Molecular analysis and characterization of cancer tumors is called subtyping. This process has enabled doctors to make more informed decisions about therapeutic approaches to improve clinical outcomes for pancreatic cancer patients. A phase II trial is taking a closer look at the relationship between tumor subtype and response to chemotherapy regimens in pancreatic cancer patients.
How it Works
In molecular subtyping, tumor samples are collected, analyzed for their genetic and molecular makeup, and then classified in various categories based on their characteristics. This information helps doctors choose the most effective treatment, which may improve the probability of a positive clinical outcome.
In this trial, researchers are using the molecular profiling system called PurIST (Purity Independent Subtyping of Tumor), which classifies pancreatic cancer tumors into two molecular subtypes: classical and basal. Tumor samples will be collected via endoscopic ultrasound and then genetically analyzed and characterized as either classical or basal.
Based on the profiling results, patients are placed on neoadjuvant chemotherapy regimens for two months: those with classical subtype will receive FOLFIRINOX, while those with basal subtype will receive gemcitabine and nab-paclitaxel.
After the first treatment cycle, the tumor response to treatment is evaluated and the second treatment cycle determined:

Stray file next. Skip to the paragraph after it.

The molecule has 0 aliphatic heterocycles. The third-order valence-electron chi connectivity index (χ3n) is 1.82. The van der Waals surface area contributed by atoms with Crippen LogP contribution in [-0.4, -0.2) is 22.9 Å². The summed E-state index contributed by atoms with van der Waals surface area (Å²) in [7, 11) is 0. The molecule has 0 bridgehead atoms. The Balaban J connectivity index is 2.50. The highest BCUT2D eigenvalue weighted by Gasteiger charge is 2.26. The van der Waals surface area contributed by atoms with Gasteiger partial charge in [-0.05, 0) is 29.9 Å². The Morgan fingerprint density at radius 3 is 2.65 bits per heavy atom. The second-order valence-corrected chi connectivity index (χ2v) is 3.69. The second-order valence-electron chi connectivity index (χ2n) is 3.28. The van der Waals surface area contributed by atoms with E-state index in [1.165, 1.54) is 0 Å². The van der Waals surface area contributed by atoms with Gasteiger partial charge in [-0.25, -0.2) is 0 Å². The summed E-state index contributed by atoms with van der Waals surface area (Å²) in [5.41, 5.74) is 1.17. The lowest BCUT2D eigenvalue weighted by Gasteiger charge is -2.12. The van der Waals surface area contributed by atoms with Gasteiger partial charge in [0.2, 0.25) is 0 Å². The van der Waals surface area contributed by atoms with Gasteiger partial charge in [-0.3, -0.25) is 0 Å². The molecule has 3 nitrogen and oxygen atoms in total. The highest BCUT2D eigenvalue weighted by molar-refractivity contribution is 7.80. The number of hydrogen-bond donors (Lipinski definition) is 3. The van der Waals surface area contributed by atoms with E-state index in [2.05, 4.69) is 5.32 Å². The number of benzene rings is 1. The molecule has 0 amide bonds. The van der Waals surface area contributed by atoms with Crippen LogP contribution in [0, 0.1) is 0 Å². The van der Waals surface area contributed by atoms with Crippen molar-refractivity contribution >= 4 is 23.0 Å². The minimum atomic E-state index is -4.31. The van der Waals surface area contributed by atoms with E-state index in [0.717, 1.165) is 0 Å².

- Patients with a decline in CA 19-9 values and shrinking tumors will continue the same chemotherapy regimen for an additional two months.
- Patients who didn’t respond to the original treatment will switch to a second-line therapy for an additional two months.
- Patients with local disease progression will receive chemoradiation, rather than continued chemotherapy, so the window of opportunity for surgical resection is not lost.
Joining the Trial
All participants must have resectable or borderline resectable pancreatic cancer and will undergo a tumor biopsy by endoscopic ultrasound. Patients must not have received chemotherapy and/or radiation for any cancer within the past three years before this study.
We encourage you to consult your physicians for clinical trials that may be right for you. The website ClinicalTrials.gov provides more details about this trial as well as many others. You can visit the EmergingMed Trial Finder for a list of all active pancreatic cancer clinical trials.